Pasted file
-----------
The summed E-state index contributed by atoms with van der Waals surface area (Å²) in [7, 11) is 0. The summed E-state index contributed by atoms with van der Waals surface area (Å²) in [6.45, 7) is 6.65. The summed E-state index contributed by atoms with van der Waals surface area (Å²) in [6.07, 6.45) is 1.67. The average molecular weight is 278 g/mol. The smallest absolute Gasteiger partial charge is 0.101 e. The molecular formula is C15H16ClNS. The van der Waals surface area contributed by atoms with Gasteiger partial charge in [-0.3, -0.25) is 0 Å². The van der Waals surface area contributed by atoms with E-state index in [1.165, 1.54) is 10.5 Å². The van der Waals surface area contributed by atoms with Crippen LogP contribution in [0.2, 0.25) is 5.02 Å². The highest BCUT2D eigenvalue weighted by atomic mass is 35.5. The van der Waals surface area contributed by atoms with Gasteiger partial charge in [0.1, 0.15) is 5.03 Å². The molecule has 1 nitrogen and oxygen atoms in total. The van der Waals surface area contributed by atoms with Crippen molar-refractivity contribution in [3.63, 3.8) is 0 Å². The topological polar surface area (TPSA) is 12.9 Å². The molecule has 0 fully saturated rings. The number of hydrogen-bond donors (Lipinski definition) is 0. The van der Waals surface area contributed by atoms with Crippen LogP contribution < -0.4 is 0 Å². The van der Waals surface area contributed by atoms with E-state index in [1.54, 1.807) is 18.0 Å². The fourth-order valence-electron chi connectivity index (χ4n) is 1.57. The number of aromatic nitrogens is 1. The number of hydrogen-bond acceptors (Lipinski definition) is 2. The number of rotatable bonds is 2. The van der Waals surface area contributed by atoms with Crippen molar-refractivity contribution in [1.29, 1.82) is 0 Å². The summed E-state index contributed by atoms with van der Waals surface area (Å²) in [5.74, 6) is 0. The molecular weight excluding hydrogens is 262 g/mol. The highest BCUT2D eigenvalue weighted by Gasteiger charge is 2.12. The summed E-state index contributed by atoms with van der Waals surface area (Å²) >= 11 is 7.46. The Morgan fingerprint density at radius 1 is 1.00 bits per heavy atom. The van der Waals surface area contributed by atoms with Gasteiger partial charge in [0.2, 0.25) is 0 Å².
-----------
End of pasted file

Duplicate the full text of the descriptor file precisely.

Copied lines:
The summed E-state index contributed by atoms with van der Waals surface area (Å²) in [7, 11) is 0. The summed E-state index contributed by atoms with van der Waals surface area (Å²) in [6.45, 7) is 6.65. The summed E-state index contributed by atoms with van der Waals surface area (Å²) in [6.07, 6.45) is 1.67. The average molecular weight is 278 g/mol. The smallest absolute Gasteiger partial charge is 0.101 e. The molecular formula is C15H16ClNS. The van der Waals surface area contributed by atoms with Gasteiger partial charge in [-0.3, -0.25) is 0 Å². The van der Waals surface area contributed by atoms with E-state index in [1.165, 1.54) is 10.5 Å². The van der Waals surface area contributed by atoms with Crippen LogP contribution in [0.2, 0.25) is 5.02 Å². The highest BCUT2D eigenvalue weighted by atomic mass is 35.5. The van der Waals surface area contributed by atoms with Gasteiger partial charge in [0.1, 0.15) is 5.03 Å². The molecule has 1 nitrogen and oxygen atoms in total. The van der Waals surface area contributed by atoms with Crippen molar-refractivity contribution in [3.63, 3.8) is 0 Å². The topological polar surface area (TPSA) is 12.9 Å². The molecule has 0 fully saturated rings. The number of hydrogen-bond donors (Lipinski definition) is 0. The van der Waals surface area contributed by atoms with Crippen LogP contribution < -0.4 is 0 Å². The van der Waals surface area contributed by atoms with E-state index in [1.54, 1.807) is 18.0 Å². The fourth-order valence-electron chi connectivity index (χ4n) is 1.57. The number of aromatic nitrogens is 1. The number of hydrogen-bond acceptors (Lipinski definition) is 2. The number of rotatable bonds is 2. The van der Waals surface area contributed by atoms with Crippen molar-refractivity contribution in [1.29, 1.82) is 0 Å². The summed E-state index contributed by atoms with van der Waals surface area (Å²) in [5.74, 6) is 0. The molecular weight excluding hydrogens is 262 g/mol. The highest BCUT2D eigenvalue weighted by Gasteiger charge is 2.12. The summed E-state index contributed by atoms with van der Waals surface area (Å²) >= 11 is 7.46. The Morgan fingerprint density at radius 1 is 1.00 bits per heavy atom. The van der Waals surface area contributed by atoms with Gasteiger partial charge in [0.2, 0.25) is 0 Å².